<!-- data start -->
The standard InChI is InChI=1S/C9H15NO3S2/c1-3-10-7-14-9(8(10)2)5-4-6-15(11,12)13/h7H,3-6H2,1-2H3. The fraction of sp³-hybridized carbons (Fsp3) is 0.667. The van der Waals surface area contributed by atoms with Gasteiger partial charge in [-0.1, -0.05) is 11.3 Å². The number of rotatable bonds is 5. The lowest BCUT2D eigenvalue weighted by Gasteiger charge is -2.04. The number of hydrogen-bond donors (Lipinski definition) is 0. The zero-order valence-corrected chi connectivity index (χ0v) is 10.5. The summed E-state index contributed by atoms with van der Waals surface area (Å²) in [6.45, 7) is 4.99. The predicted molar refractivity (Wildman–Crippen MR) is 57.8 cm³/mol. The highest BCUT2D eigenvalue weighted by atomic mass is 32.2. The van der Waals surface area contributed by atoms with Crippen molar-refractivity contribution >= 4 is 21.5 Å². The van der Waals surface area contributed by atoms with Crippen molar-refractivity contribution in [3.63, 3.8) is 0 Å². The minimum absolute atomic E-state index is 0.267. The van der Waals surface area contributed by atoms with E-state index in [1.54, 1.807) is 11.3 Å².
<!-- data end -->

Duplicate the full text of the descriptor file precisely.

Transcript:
The standard InChI is InChI=1S/C9H15NO3S2/c1-3-10-7-14-9(8(10)2)5-4-6-15(11,12)13/h7H,3-6H2,1-2H3. The fraction of sp³-hybridized carbons (Fsp3) is 0.667. The van der Waals surface area contributed by atoms with Gasteiger partial charge in [-0.1, -0.05) is 11.3 Å². The number of rotatable bonds is 5. The lowest BCUT2D eigenvalue weighted by Gasteiger charge is -2.04. The number of hydrogen-bond donors (Lipinski definition) is 0. The zero-order valence-corrected chi connectivity index (χ0v) is 10.5. The summed E-state index contributed by atoms with van der Waals surface area (Å²) in [6.45, 7) is 4.99. The predicted molar refractivity (Wildman–Crippen MR) is 57.8 cm³/mol. The highest BCUT2D eigenvalue weighted by atomic mass is 32.2. The van der Waals surface area contributed by atoms with Crippen molar-refractivity contribution >= 4 is 21.5 Å². The van der Waals surface area contributed by atoms with Crippen molar-refractivity contribution in [3.63, 3.8) is 0 Å². The minimum absolute atomic E-state index is 0.267. The van der Waals surface area contributed by atoms with E-state index in [1.54, 1.807) is 11.3 Å².